Mark your calendar for the State Theater Annual Rummage Sale to be held April 23 – 25 at the Washington County Fairgrounds.
Each year, Carole Moeller, President of the State Theater Board, spearheads this three day event.
Proceeds from the sale are donated towards the purchase of a new digital camera for the State Theater.
In the past, donations from the rummages sales have been used for paying taxes, repairs and updates to the building, paying off a loan, and towards the purchase of the camera.
Organizing and managing the rummage sale is no easy feat, and it takes months to prepare for the three day event. She will tell you in a heartbeat that she takes this tasking on with the help of local volunteers so that old and young alike will have a theater to go to.
Keeping the only theater in the county open for all to use is important to Carole and her volunteers, and they think it’s worth it.
Planning for the event begins months in advance and there are five different phases of the rummage sale.
The first stage is when people begin to donate items. Some people call her to pick up items, other times, she has been surprised to find many boxes and items in her driveway…at one time she was not able to get into her garage. This is an excellent opportunity for those doing some spring cleaning, downsizing, moving, or re-decorating to donate items they no longer need or want. Many very nice items have been donated to this worthy cause such as a piano, couch, tables, antiques, chairs, bike, bunk beds, and lots more surprises.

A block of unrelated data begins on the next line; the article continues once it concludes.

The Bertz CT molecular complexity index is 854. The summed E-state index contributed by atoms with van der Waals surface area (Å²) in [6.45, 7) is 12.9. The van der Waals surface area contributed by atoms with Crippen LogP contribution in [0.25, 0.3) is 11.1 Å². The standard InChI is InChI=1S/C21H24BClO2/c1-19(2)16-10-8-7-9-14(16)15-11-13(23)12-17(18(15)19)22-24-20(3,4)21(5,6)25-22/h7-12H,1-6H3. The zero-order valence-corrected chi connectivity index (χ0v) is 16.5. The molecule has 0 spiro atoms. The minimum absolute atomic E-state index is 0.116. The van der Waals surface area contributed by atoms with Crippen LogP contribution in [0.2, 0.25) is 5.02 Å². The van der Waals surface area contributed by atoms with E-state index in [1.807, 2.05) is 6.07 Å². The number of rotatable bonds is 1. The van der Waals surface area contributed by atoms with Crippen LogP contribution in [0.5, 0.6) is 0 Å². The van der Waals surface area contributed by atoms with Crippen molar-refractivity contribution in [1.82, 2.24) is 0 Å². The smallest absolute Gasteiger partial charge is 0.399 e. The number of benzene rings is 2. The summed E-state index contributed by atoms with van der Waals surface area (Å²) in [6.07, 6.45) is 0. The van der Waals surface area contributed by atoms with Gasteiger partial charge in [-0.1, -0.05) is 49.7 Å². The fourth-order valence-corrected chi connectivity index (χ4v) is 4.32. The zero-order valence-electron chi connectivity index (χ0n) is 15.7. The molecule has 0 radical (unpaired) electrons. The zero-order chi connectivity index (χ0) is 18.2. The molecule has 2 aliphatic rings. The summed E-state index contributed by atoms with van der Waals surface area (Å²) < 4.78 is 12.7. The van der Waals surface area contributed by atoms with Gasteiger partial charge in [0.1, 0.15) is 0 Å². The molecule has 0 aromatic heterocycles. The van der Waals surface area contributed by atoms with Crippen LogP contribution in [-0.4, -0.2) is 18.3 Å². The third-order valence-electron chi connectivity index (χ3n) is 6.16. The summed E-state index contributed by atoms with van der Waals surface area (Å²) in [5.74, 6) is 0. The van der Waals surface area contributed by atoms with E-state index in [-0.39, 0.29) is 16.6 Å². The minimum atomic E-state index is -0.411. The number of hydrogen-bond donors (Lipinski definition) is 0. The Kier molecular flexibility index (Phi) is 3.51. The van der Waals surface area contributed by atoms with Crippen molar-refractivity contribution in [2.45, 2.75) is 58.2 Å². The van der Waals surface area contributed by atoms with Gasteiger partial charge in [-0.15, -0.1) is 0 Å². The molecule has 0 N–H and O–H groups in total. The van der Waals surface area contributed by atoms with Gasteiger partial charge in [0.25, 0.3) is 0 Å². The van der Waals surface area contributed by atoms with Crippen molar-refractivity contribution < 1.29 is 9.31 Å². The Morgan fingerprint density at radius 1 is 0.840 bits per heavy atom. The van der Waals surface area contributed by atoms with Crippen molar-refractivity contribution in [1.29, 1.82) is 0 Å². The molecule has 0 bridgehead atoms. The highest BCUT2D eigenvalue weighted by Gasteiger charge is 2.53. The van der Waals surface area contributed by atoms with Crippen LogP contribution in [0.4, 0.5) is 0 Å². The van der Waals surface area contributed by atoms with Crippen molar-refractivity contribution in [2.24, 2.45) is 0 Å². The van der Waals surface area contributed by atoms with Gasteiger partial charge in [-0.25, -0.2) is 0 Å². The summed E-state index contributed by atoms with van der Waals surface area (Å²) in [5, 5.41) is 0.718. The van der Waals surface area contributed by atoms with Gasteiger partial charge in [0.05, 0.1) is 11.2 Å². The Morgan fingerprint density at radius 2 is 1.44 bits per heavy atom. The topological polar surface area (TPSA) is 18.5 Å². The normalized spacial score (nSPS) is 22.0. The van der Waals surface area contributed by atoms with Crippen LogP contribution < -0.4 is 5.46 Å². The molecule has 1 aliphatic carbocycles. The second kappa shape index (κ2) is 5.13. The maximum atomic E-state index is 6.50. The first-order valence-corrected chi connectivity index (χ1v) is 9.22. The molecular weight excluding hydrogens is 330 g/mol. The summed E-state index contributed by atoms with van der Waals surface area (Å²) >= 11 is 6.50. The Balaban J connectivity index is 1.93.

The second phase is to box “like” items and mark the contents on the outside of the box. These boxes are then taken to the Community Center and carried up three flights of stairs to a large room for storage until February. At that time, many volunteer “AG” students load their trucks with the treasurers and transport them down to one of the vacant buildings at the fairgrounds.
The third phase is grouping “like” items and placing them on the tables, i.e., dishes, books, holiday decorations, pictures, household items, tools, and knickknacks. Furniture and big items can be found along the back and sides of the building. Because these items have been donated, they can be sold at very reasonable prices.
Also at this time, flyers are designed and distributed throughout the town. The local radio station also advertises the event.
The fourth phase is the actual “shopping” event. There is something for everyone at this event and there is always a crowd, so come early. It’s hard to pass up some of the good deals.
The fifth and final phase is the clean- up. Any remaining items are boxed up so that local auctioneers can auction those off at their auctions. Volunteers fold up the tables, sweep the floors, turn out the lights, and go home tired, but knowing they have done their part to help keep the theater open.